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Finding the angle between two vectors is not hard using the cosine rule. However, because I am programming for a platform with very limited resources, I would like to avoid calculations such as sqrt and arccos. Even simple divisions should be limited as much as possible.

Fortunately, I do not need the angle per se, but only need some value that is proportional to said angle.

So I am looking for some computationally cheap algorithm to calculate a quantity that is related to the angle between two vectors. So far, I haven't found something that fits the bill, nor have I been able to come up with something myself.

Any help is appreciated.


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hmm: important question: are the components of the vectors stored in fixed-point or floating-point format? – Jason S Sep 15 '09 at 15:14
Neither. Since the coordinates in question are pixel-coordinates, they are always integer values. No floating-point/fixed point is necessary. So I guess you could say they're fixed point with a multiplier of 1 :) – Jeroen Sep 16 '09 at 9:56

9 Answers 9

up vote 11 down vote accepted

Have you tried a CORDIC algorithm? It's a general framework for solving polar ↔ rectangular problems with only add/subtract/bitshift + table, essentially doing rotation by angles of the form tan-1 (2-n). You can trade off accuracy with execution time by altering the number of iterations.

In your case, take one vector as a fixed reference, and copy the other to a temporary vector, which you rotate using the cordic angles towards the first vector (roughly bisection) until you reach a desired angular accuracy.

(edit: use sign of dot product to determine at each step whether to rotate forward or backward. Although if multiplies are cheap enough to allow using dot product, then don't bother with CORDIC, perhaps use a table of sin/cos pairs for rotation matrices of angles π/2n to solve the problem with bisection.)

(edit: I like Eric Bainville's suggestion in the comments: rotate both vectors towards zero and keep track of the angle difference.)

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+1. CORDIC is what you want. It may be faster to rotate the two vectors simultaneously towards the X axis, keeping track of the angle difference. – Eric Bainville Sep 15 '09 at 14:37
... and CORDIC will give you the norm of each vector for free. – Eric Bainville Sep 15 '09 at 14:38
@Eric: good point about rotating vectors simultaneously. – Jason S Sep 15 '09 at 14:38
Nice. CORDIC seems like it will do what I need. I haven't implemented this yet, but will mark your answer as "accepted" anyway. Thanks! – Jeroen Sep 15 '09 at 14:49

Back in the day of a few K of RAM and machines with limited mathematical capabilities I used lookup tables and linear interpolation. The basic idea is simple: create an array with as much resolution as you need (more elements reduce the error created by interpolation). Then interpolate between lookup values.

Here is an example in processing:

You can do this with your other trig functions as well. On the 6502 processor this allowed for full 3D wire frame graphics to be computed with an order of magnitude speed increase.

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+1: interpolation into tables -- fast and small. Not so accurate, but often accurate enough. 256 distinct cosine values is often enough. – S.Lott Sep 15 '09 at 14:19
Thanks for the suggestion, but that would still only get rid of the arccos. determining the remaining elements of the cosine rule in this case (the lengths of all sides of the triangle) would still require several sqrt's. – Jeroen Sep 15 '09 at 14:29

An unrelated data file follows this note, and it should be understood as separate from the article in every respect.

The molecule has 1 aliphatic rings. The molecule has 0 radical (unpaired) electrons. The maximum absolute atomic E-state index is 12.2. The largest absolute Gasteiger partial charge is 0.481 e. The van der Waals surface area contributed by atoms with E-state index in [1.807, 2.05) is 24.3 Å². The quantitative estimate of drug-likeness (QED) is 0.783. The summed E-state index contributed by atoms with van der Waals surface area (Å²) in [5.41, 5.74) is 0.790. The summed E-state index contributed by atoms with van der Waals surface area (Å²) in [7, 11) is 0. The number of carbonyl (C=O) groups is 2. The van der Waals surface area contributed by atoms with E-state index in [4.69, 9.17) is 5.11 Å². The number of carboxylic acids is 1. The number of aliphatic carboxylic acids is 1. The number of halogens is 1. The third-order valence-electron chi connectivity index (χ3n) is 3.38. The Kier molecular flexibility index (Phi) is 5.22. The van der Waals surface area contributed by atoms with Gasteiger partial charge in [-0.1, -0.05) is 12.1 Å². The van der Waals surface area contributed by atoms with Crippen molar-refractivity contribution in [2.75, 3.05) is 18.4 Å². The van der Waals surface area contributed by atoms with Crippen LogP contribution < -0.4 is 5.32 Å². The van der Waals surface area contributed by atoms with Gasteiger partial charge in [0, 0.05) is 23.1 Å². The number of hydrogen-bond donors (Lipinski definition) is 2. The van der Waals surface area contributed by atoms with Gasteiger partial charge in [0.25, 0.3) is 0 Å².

Less than that can be enough. If you're willing to do a little extra calculation, you only need values between zero and half of pi/90 degrees, and of course you need to decide the granularity and accuracy you need. It's hard to say anything definite about details without considering the individual case. – David Thornley Sep 15 '09 at 14:34
SQRT is trivial to replace with an approximation loop that converges rapidly with plenty of accuracy. And it involves no divides, just multiplies. – S.Lott Sep 15 '09 at 14:51
CORDIC is a great solution if you don't have a multiplier, but if you do have one on your system I suspect that the interpolation will be faster (realizing that you can build such a table for SQRT as well over your domain). CORDIC is iterative while lookup/interpolate is fixed cost. My domain of experience is 3D on low end hardware though, so maybe your hardware will find CORDIC amiable. – Godeke Sep 15 '09 at 14:59

If you don't need the actual euclidean angle, but something that you can use as a base for angle comparisons, then changing to taxicab geometry may be a choice, because you can drop trigonometry and it's slowness while MAINTAINING THE ACCURACY (or at least with really minor loosing of accuracy, see below).

In main modern browser engines the speedup factor is between 1.44 - 15.2 and the accuracy is nearly the same as in atan2. Calculating diamond angle is average 5.01 times faster than atan2 and using inline code in Firefox 18 the speedup reaches factor 15.2. Speed comparison:

The code is very simple:

function DiamondAngle(y, x)
    if (y >= 0)
        return (x >= 0 ? y/(x+y) : 1-x/(-x+y)); 
        return (x < 0 ? 2-y/(-x-y) : 3+x/(x-y)); 

The above code gives you angle between 0 and 4, while atan2 gives you angle between -PI and PI as the following table shows:

enter image description here

Note that diamond angle is always positive and in the range of 0-4, while atan2 gives also negative radians. So diamond angle is sort of more normalized. And another note is that atan2 gives a little more precise result, because the range length is 2*pi (ie 6.283185307179586), while in diamond angles it is 4. In practice this is not very significant, eg. rad 2.3000000000000001 and 2.3000000000000002 are both in diamond angles 1.4718731421442295, but if we lower the precision by dropping one zero, rad 2.300000000000001 and 2.300000000000002 gives both different diamond angle. This "precision loosing" in diamond angles is so small, that it has some significant influence only if the distances are huge. You can play with conversions in (Old version:

enter image description here

The above code is enough for fast angle comparisons, but in many cases there is need to convert diamond angle to radians and vice verca. If you eg. have some tolerance as radian angles, and then you have a 100,000 times loop where this tolerance is compared to other angles, it's not wise to make comparisons using atan2. Instead, before looping, you change the radian tolerance to taxicab (diamond angles) tolerance and make in-loop comparisons using diamond tolerance and this way you don't have to use slow trigonometric functions in speed-critical parts of the code ( = in loops).

The code that makes this conversion is this:

function RadiansToDiamondAngle(rad)
  var P = {"x": Math.cos(rad), "y": Math.sin(rad) };
  return DiamondAngle(P.y, P.x);

As you notice there is cos and sin. As you know, they are slow, but you don't have to make the conversion in-loop, but before looping and the speedup is huge.